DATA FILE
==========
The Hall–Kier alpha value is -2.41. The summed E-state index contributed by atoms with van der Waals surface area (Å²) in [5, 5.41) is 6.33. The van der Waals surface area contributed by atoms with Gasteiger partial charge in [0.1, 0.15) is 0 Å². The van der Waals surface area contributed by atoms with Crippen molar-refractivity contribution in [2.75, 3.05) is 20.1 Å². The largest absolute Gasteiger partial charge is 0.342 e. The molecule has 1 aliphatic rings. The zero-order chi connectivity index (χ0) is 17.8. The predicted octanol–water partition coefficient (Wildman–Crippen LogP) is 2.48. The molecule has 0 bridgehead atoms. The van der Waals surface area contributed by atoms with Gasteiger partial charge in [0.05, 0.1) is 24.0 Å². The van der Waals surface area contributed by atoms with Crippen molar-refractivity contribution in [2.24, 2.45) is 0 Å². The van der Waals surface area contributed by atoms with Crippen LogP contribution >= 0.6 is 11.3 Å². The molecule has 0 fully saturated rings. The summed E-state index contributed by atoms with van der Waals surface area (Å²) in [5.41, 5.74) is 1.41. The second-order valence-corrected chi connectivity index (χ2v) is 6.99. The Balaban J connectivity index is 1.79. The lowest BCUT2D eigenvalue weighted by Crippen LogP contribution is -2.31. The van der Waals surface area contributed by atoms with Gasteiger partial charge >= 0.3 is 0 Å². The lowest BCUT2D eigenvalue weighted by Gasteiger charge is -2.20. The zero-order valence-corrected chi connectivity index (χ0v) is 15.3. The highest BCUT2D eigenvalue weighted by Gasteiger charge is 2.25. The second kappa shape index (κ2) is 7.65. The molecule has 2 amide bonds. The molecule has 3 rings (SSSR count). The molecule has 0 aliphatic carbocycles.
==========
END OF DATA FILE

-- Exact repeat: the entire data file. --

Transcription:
The Hall–Kier alpha value is -2.41. The summed E-state index contributed by atoms with van der Waals surface area (Å²) in [5, 5.41) is 6.33. The van der Waals surface area contributed by atoms with Gasteiger partial charge in [0.1, 0.15) is 0 Å². The van der Waals surface area contributed by atoms with Crippen molar-refractivity contribution in [2.75, 3.05) is 20.1 Å². The largest absolute Gasteiger partial charge is 0.342 e. The molecule has 1 aliphatic rings. The zero-order chi connectivity index (χ0) is 17.8. The predicted octanol–water partition coefficient (Wildman–Crippen LogP) is 2.48. The molecule has 0 bridgehead atoms. The van der Waals surface area contributed by atoms with Gasteiger partial charge in [0.05, 0.1) is 24.0 Å². The van der Waals surface area contributed by atoms with Crippen molar-refractivity contribution in [2.24, 2.45) is 0 Å². The van der Waals surface area contributed by atoms with Crippen LogP contribution >= 0.6 is 11.3 Å². The molecule has 0 fully saturated rings. The summed E-state index contributed by atoms with van der Waals surface area (Å²) in [5.41, 5.74) is 1.41. The second-order valence-corrected chi connectivity index (χ2v) is 6.99. The Balaban J connectivity index is 1.79. The lowest BCUT2D eigenvalue weighted by Crippen LogP contribution is -2.31. The van der Waals surface area contributed by atoms with Gasteiger partial charge >= 0.3 is 0 Å². The lowest BCUT2D eigenvalue weighted by Gasteiger charge is -2.20. The zero-order valence-corrected chi connectivity index (χ0v) is 15.3. The highest BCUT2D eigenvalue weighted by Gasteiger charge is 2.25. The second kappa shape index (κ2) is 7.65. The molecule has 2 amide bonds. The molecule has 3 rings (SSSR count). The molecule has 0 aliphatic carbocycles.